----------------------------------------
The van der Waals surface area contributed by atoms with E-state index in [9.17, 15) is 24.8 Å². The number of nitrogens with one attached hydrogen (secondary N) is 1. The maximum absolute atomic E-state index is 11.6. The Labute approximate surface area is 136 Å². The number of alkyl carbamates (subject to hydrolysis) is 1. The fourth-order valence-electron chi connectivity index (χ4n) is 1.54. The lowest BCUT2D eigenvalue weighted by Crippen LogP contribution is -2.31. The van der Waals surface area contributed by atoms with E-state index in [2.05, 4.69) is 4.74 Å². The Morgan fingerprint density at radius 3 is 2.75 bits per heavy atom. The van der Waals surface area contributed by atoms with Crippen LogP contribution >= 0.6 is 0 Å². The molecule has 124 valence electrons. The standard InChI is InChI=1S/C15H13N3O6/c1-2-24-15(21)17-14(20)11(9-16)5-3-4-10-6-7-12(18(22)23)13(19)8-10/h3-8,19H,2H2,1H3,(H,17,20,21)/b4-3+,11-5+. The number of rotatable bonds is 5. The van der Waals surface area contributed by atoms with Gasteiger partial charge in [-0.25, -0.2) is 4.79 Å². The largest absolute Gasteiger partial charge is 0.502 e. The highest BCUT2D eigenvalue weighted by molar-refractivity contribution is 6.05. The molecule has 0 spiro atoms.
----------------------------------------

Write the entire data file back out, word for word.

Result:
The van der Waals surface area contributed by atoms with E-state index in [9.17, 15) is 24.8 Å². The number of nitrogens with one attached hydrogen (secondary N) is 1. The maximum absolute atomic E-state index is 11.6. The Labute approximate surface area is 136 Å². The number of alkyl carbamates (subject to hydrolysis) is 1. The fourth-order valence-electron chi connectivity index (χ4n) is 1.54. The lowest BCUT2D eigenvalue weighted by Crippen LogP contribution is -2.31. The van der Waals surface area contributed by atoms with E-state index in [2.05, 4.69) is 4.74 Å². The Morgan fingerprint density at radius 3 is 2.75 bits per heavy atom. The van der Waals surface area contributed by atoms with Crippen LogP contribution >= 0.6 is 0 Å². The molecule has 124 valence electrons. The standard InChI is InChI=1S/C15H13N3O6/c1-2-24-15(21)17-14(20)11(9-16)5-3-4-10-6-7-12(18(22)23)13(19)8-10/h3-8,19H,2H2,1H3,(H,17,20,21)/b4-3+,11-5+. The number of rotatable bonds is 5. The van der Waals surface area contributed by atoms with Gasteiger partial charge in [-0.25, -0.2) is 4.79 Å². The largest absolute Gasteiger partial charge is 0.502 e. The highest BCUT2D eigenvalue weighted by molar-refractivity contribution is 6.05. The molecule has 0 spiro atoms.